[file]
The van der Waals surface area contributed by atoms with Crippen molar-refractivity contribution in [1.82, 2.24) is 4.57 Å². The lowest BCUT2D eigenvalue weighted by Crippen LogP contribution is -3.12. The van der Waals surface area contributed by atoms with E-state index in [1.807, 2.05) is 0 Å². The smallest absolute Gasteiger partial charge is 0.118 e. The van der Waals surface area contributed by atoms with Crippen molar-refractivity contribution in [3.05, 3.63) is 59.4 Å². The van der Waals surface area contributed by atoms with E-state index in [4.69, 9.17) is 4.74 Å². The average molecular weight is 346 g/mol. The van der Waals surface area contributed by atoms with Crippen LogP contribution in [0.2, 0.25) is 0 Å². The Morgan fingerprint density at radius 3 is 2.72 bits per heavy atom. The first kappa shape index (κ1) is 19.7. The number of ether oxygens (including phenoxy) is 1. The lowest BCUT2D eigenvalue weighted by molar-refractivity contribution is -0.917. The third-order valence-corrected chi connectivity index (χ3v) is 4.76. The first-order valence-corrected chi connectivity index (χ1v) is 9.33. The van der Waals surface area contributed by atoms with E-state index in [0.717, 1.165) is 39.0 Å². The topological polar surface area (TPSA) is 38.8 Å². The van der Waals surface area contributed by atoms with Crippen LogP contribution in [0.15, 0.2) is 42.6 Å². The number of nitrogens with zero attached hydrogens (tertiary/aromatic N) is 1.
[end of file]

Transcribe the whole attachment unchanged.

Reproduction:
The van der Waals surface area contributed by atoms with Crippen molar-refractivity contribution in [1.82, 2.24) is 4.57 Å². The lowest BCUT2D eigenvalue weighted by Crippen LogP contribution is -3.12. The van der Waals surface area contributed by atoms with E-state index in [1.807, 2.05) is 0 Å². The smallest absolute Gasteiger partial charge is 0.118 e. The van der Waals surface area contributed by atoms with Crippen molar-refractivity contribution in [3.05, 3.63) is 59.4 Å². The van der Waals surface area contributed by atoms with E-state index in [4.69, 9.17) is 4.74 Å². The average molecular weight is 346 g/mol. The van der Waals surface area contributed by atoms with Crippen LogP contribution in [0.2, 0.25) is 0 Å². The Morgan fingerprint density at radius 3 is 2.72 bits per heavy atom. The first kappa shape index (κ1) is 19.7. The number of ether oxygens (including phenoxy) is 1. The lowest BCUT2D eigenvalue weighted by molar-refractivity contribution is -0.917. The third-order valence-corrected chi connectivity index (χ3v) is 4.76. The first-order valence-corrected chi connectivity index (χ1v) is 9.33. The van der Waals surface area contributed by atoms with E-state index in [0.717, 1.165) is 39.0 Å². The topological polar surface area (TPSA) is 38.8 Å². The van der Waals surface area contributed by atoms with Crippen LogP contribution in [0.15, 0.2) is 42.6 Å². The number of nitrogens with zero attached hydrogens (tertiary/aromatic N) is 1.